• Hunninghake G.
      • Johns C.
      • Judson M.A.
      • Knatterud G.L.
      • McLennan G.
      • Newman L.S.
      • Rabin D.L.
      • Rose C.
      • Teirstein A.S.
      • Weinberger S.E.
      • Yeager H.
      • Cherniack R.
      ACCESS Research Group
      Familial aggregation of sarcoidosis. A case-control etiologic study of sarcoidosis (ACCESS).
      ,
      • Headings V.E.
      • Weston D.
      • Young Jr., R.C.
      • hackney Jr., R.L.
      Familial sarcoidosis with multiple occurrences in eleven families: a possible mechanism of inheritance.
      ,
      • Cheng D.S.
      • Kitahara M.
      • Logan K.H.
      Chronic granulocytic leukemia: long-term remission in a patient with familial sarcoidosis.
      ,
      • Nowinski T.
      • Flanagan J.
      • Ruchman M.
      Lacrimal gland enlargement in familial sarcoidosis.
      ,
      • Brennan N.J.
      • Crean P.
      • Long J.P.
      • Fitzgerald M.X.
      High prevalence of familial sarcoidosis in an Irish population.
      ,
      • Kremer J.M.
      Histologic findings in siblings with acute sarcoid arthritis: association with the B8,DR3 phenotype.
      ,
      • Luisetti M.
      • Cremaschi P.
      • Rizzo S.
      • Martinetti M.
      • Belvedere M.
      Report of one case of familial sarcoidosis.
      ,
      • Carmichael A.J.
      • Tan C.Y.
      • Smith A.G.
      Familial sarcoidosis: high ethnic prevalence.
      ,
      • Bambery P.
      • Kaur U.
      • Bhusnurmath S.R.
      • Dilawari J.B.
      Familial idiopathic granulomatosis: sarcoidosis and Crohn's disease in two Indian families.
      ,
      • Rybicki B.A.
      • Harrington D.
      • Major M.
      • Simoff M.
      • Popovich Jr., J.
      • Maliarik M.
      • Iannuzzi M.C.
      Heterogeneity of familial risk in sarcoidosis.
      ,
      • Fite E.
      • Alsina J.M.
      • Anto J.M.
      • Morera J.
      Sarcoidosis: family contact study.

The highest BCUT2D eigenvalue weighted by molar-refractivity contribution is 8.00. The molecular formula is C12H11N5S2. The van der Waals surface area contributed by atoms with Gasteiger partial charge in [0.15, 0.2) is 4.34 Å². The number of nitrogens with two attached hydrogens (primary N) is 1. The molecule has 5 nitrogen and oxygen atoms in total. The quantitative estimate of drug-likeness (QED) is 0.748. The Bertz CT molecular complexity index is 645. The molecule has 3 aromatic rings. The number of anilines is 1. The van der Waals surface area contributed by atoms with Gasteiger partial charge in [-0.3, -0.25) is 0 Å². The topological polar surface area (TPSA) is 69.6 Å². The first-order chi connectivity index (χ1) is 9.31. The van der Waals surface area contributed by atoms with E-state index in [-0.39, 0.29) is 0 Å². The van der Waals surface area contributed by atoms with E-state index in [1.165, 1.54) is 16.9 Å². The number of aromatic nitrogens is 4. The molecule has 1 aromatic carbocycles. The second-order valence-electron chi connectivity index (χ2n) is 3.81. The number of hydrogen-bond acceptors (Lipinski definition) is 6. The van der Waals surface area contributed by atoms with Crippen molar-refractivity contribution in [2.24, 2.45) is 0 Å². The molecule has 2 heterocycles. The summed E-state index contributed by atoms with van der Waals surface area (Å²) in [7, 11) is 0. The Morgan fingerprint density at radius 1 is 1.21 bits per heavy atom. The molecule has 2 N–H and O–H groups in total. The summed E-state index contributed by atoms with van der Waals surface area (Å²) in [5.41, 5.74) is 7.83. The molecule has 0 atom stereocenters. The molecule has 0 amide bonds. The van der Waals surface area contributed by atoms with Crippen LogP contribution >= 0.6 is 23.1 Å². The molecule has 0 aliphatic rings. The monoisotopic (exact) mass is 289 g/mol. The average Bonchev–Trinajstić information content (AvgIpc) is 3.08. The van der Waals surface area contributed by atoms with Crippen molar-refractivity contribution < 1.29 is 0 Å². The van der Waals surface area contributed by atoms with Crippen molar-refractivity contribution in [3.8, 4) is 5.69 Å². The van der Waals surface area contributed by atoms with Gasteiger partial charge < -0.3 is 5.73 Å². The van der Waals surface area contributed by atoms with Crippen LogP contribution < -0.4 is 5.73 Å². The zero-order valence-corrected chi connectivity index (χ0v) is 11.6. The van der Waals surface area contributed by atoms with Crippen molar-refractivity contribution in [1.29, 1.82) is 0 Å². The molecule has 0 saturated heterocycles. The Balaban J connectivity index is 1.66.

,
      • Wirnsberger R.M.
      • de Vries J.
      • Wouters E.F.
      • Drent M.
      Clinical presentation of sarcoidosis in The Netherlands an epidemiological study.
      ,
      • Pietinalho A.
      • Ohmichi M.
      • Hirasawa M.
      • Hiraga Y.
      • Lofroos A.B.
      • Selroos O.
      Familial sarcoidosis in Finland and Hokkaido, Japan--a comparative study.
      ,
      • Elford J.
      • Fitch P.
      • Kaminski E.
      • McGavin C.
      • Wells I.P.
      Five cases of sarcoidosis in one family: a new immunological link?.
      ,
      • McGrath D.S.
      • Daniil Z.
      • Foley P.
      • du Bois J.L.
      • Lympany P.A.
      • Cullinan P.
      • du Bois R.M.
      Epidemiology of familial sarcoidosis in the UK.
      ,
      • Sverrild A.
      • Backer V.
      • Kyvik K.O.
      • Kaprio J.
      • Milman N.
      • Svendsen C.B.
      • Thomsen S.F.
      Heredity in sarcoidosis: a registry-based twin study.
      ,
      • Kucera G.P.
      • Rybicki B.A.
      • Kirkey K.L.
      • Coon S.W.
      • Major M.L.
      • Maliarik M.J.
      • Iannuzzi M.C.
      Occupational risk factors for sarcoidosis in African-American siblings.
      ,
      • Rybicki B.A.
      • Amend K.L.
      • Maliarik M.J.
      • Iannuzzi M.C.
      Photocopier exposure and risk of sarcoidosis in African-American sibs.
      ,
      • Piotrowski W.J.
      • Gorski P.
      • Duda-Szymanska J.
      • Kwiatkowska S.
      Mycobacterium tuberculosis as a sarcoid factor? A case report of family sarcoidosis.
      ,
      • Rybicki B.A.
      • Kirkey K.L.
      • Major M.
      • Maliarik M.J.
      • Popovich Jr., J.
      • Chase G.A.
      • Iannuzzi M.C.
      Familial risk ratio of sarcoidosis in African-American sibs and parents.
      ,
      • Judson M.A.
      • Hirst K.
      • Iyengar S.K.
      • Rybicki B.A.
      • El-Ghormli L.
      • Baughman R.P.
      • Donohue J.F.
      • Elston R.C.
      • Kavuru M.S.
      • Moller D.R.
      • Newman L.S.
      • Rabin D.L.
      • Rossman M.D.
      • Teirstein A.S.
      • Iannuzzi M.C.
      SAGA Study Consortium
      Comparison of sarcoidosis phenotypes among affected African-American siblings.
      ,
      • Lazzarini L.C.
      • de Fatima do Amparo Teixeira M.
      • Souza Rodrigues R.
      • Marcos Nunes Valiante P.
      Necrotizing sarcoid granulomatosis in a family of patients with sarcoidosis reinforces the association between both entities.
      ]
      Parent-child[
      • Rybicki B.A.
      • Iannuzzi M.C.
      • Frederick M.M.
      • Thompson B.W.
      • Rossman M.D.
      • Bresnitz E.A.
      • Terrin M.L.
      • Moller D.R.
      • Barnard J.
      • Baughman R.P.
      • DePalo L.
      • Hunninghake G.
      • Johns C.
      • Judson M.A.
      • Knatterud G.L.
      • McLennan G.
      • Newman L.S.
      • Rabin D.L.
      • Rose C.
      • Teirstein A.S.
      • Weinberger S.E.